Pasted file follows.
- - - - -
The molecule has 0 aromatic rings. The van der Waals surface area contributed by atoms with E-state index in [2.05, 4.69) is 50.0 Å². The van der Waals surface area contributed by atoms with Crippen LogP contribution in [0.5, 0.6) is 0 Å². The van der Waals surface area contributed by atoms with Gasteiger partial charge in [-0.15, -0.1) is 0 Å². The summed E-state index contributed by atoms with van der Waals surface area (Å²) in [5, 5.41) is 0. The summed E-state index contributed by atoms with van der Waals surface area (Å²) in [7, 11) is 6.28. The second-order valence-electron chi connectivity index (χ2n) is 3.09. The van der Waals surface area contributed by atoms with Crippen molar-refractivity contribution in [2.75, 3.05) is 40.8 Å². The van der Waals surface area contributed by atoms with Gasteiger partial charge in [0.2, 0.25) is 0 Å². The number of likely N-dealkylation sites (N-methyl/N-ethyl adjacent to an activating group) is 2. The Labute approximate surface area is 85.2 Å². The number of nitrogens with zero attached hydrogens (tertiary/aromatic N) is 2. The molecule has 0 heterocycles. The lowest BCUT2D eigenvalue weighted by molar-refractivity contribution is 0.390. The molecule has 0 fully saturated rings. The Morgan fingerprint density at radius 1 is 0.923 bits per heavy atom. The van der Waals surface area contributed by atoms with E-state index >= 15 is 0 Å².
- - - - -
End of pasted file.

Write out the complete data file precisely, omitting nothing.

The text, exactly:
The molecule has 0 aromatic rings. The van der Waals surface area contributed by atoms with E-state index in [2.05, 4.69) is 50.0 Å². The van der Waals surface area contributed by atoms with Crippen LogP contribution in [0.5, 0.6) is 0 Å². The van der Waals surface area contributed by atoms with Gasteiger partial charge in [-0.15, -0.1) is 0 Å². The summed E-state index contributed by atoms with van der Waals surface area (Å²) in [5, 5.41) is 0. The summed E-state index contributed by atoms with van der Waals surface area (Å²) in [7, 11) is 6.28. The second-order valence-electron chi connectivity index (χ2n) is 3.09. The van der Waals surface area contributed by atoms with Crippen molar-refractivity contribution in [2.75, 3.05) is 40.8 Å². The van der Waals surface area contributed by atoms with Gasteiger partial charge in [0.2, 0.25) is 0 Å². The number of likely N-dealkylation sites (N-methyl/N-ethyl adjacent to an activating group) is 2. The Labute approximate surface area is 85.2 Å². The number of nitrogens with zero attached hydrogens (tertiary/aromatic N) is 2. The molecule has 0 heterocycles. The lowest BCUT2D eigenvalue weighted by molar-refractivity contribution is 0.390. The molecule has 0 fully saturated rings. The Morgan fingerprint density at radius 1 is 0.923 bits per heavy atom. The van der Waals surface area contributed by atoms with E-state index >= 15 is 0 Å².